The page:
For me this year of inspiration is not just going to be about new DIYs for my home or motivation to get into shape. I also want 2013 to be about building relationships, strengthening the bonds with my husband, my family, and my friends. That’s why I’m so excited for the study we started in our newly/nearly married group at church based on Gary Chapman’s The 5 Love Languages.
As the title suggests, Chapman breaks down the way people receive love into 5 different categories. The idea behind discovering each other’s “love language” is that it will help you to communicate your love to each other in a way that will deepen your relationship. Once you’re aware of the different ways in which people it will just take practice to cater to their love language.
Now, don’t think The 5 Love Languages is just for couples. Chapman has also released an edition that’s specifically for singles, Addressing the ways you can express your love for family, friends, co-workers, etc. The 5 Love Languages and The 5 Love Languages Singles Edition are both based on the same languages they just break them down differently to be applied to you in your particular life stage, so here’s a quick overview of each language:
- Quality Time – If your love language is quality time you most value the company of those you love. You’re happy just being near someone whether your watching movies, reading, or going out. It’s not about what you’re doing or saying to each other but that you’re spending the time together.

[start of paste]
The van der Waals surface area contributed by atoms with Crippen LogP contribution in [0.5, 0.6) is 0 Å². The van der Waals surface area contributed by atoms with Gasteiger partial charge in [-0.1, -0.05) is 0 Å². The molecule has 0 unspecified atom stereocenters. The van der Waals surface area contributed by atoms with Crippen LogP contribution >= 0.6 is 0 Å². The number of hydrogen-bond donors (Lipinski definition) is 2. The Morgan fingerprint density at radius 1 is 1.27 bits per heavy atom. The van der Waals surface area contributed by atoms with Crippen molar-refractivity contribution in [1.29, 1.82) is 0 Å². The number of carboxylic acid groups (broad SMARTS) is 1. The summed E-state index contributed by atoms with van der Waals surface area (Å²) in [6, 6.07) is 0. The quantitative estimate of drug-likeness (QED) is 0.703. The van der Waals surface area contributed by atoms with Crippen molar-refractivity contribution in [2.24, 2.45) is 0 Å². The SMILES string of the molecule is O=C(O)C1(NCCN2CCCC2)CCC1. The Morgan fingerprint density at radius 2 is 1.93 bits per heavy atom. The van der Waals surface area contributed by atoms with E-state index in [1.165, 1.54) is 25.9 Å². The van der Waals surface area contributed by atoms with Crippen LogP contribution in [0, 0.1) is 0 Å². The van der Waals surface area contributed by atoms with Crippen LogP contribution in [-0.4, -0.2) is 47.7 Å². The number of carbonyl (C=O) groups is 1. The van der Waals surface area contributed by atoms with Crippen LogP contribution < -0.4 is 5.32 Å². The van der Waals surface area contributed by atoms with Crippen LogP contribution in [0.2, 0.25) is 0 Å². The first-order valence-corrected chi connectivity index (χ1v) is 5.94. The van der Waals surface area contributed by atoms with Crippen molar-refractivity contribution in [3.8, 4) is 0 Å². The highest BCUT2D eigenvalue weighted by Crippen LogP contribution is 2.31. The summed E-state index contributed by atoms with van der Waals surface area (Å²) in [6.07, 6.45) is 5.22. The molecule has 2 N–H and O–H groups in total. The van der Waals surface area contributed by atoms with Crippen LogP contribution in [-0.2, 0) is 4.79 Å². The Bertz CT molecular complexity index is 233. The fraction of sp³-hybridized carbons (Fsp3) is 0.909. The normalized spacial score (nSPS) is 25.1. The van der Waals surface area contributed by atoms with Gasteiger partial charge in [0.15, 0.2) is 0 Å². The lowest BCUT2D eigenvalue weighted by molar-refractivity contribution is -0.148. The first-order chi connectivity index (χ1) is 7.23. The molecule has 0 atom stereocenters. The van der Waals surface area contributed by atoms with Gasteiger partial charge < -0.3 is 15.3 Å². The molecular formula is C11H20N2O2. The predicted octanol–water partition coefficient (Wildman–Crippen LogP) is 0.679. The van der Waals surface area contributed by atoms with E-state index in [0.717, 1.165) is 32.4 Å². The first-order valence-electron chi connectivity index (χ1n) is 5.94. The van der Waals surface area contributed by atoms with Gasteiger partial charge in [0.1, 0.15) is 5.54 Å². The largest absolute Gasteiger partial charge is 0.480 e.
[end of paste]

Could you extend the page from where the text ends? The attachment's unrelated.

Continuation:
- Words of Affirmation – This group needs the verbal support of their loved ones to feel cared for. Telling someone whose love language is words of affirmation how you feel about them means the most. Words and tone really matter to this group, it’s not just what you say but how you say it.
- Gifts – Just because someone’s love language is gifts doesn’t mean they need to be spoiled. These people appreciate the thought behind a token and can be sentimental about what they’re given because it’s a physical reminder of your love. Gifts people also enjoy giving gifts to those they love so it goes both ways.
- Acts of Service – Those whose love language is acts of service are moved by the small things you do for them. From unloading the dishwasher to making them a cup of tea when they’re sick, actions really do speak louder than words if this is your love language.
- Physical Touch – This love language is about more than just the bedroom. If physical touch is your love language you really do like to feel love from other people. A kiss goodbye in the morning, holding hands in the car, and a hug after a long day all show a physical tough person that you love them.
It’s amazing how straight-forward these languages and that’s the whole point. Once your pin-point your spouse-parent-friend’s love language it becomes easier to show them how much you care about them. Now, obviously if someone’s love language is acts of service it doesn’t mean you can’t ever tell them how you feel. Everyone has a dominant love language but many are shall we say “multi-lingual.” In the books Chapman dives into just how to communicate through each language to strengthen any bond and build prosperous relationships. I encourage anyone to read whichever applies to you and see how it transforms the love in your life. (P.S. These would make awesome Valentine’s Day gifts next month!)